We take a look into the history and myths behind morganite meaning; a unique gemstone with a subtle pink hue that is said to promote loving thoughts and actions.
What is morganite?
Part of the same family as emerald and aquamarine, morganite is a beautifully transparent pink-orange variety of beryl. The pretty stone gets its subtle colour from traces of manganese, which usually ranges from pale pastel pink and soft peach to rose tinted and deeper bluish pink. You’ll be hard-pressed to find a morganite that displays a particularly strong colour though, as light tones are much more common within the stone.
Practically all morganite gemstones are heat-treated to improve the pink colour; heat drives off any yellow or orange tinges, leaving a pure and attractive pink. Because of its colour, morganite is a very feminine and pretty gemstone to use for jewellery; the stone is cut into all standard shapes and sizes, as well as in unique designer cuts. Most morganite comes from pegmatite mines in Minas Gerais, Brazil, and the miners in Brazil have found crystals as big as 10kg before. However some of the best quality morganite has come from the original deposit in Madagascar.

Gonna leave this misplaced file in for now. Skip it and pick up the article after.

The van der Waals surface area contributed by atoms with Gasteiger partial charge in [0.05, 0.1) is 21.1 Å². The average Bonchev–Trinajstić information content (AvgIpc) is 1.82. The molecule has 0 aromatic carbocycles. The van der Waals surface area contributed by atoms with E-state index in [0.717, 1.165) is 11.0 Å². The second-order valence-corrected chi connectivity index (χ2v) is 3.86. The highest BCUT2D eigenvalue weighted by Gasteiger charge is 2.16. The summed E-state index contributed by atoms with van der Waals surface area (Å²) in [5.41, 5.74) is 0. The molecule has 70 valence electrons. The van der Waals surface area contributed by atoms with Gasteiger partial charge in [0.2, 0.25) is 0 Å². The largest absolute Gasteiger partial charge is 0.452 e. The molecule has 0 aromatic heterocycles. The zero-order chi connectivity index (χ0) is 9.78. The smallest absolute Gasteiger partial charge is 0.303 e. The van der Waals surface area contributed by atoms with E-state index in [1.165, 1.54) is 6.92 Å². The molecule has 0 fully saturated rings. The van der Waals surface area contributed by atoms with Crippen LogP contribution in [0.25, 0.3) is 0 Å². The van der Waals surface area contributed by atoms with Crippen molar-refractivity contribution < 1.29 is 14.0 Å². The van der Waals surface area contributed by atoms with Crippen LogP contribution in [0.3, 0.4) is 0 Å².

Throughout history there have been a range of myths and opinions what the true morganite meaning is and what it can bring to the wearer.
Due to its gentle pink shade, many people associate morganite meaning with the heart chakra and love; it is known as an angel and heart stone. It promotes loving thoughts and actions, consideration and responsibility, and helps one become receptive to love from others. As a crystal of the heart, morganite meaning is linked with attracting one’s soul mate or in deepening a current relationship.
The gemstone has a gentle energy which can cleanse the body of any stress, anxiety and hidden traumas, and instead arouse a lightness within as if a burden has been lifted. Some people use morganite meaning as a comfort through difficult times; the stone inspires awareness that life’s suffering and pain serves a higher purpose in one’s spiritual growth, and helps moving on in a confident and peaceful manner.
You might not know...
The largest faceted morganite is a huge 598.70 carat cushion-shape from Madagascar, now in the collection of the British Museum.
Before 1911 this gemstone was known as pink beryl, until George Kunz proposed the name morganite to honour his friend and customer J.P. Morgan for his financial support for the arts and sciences, and his important gifts of gems given to museums.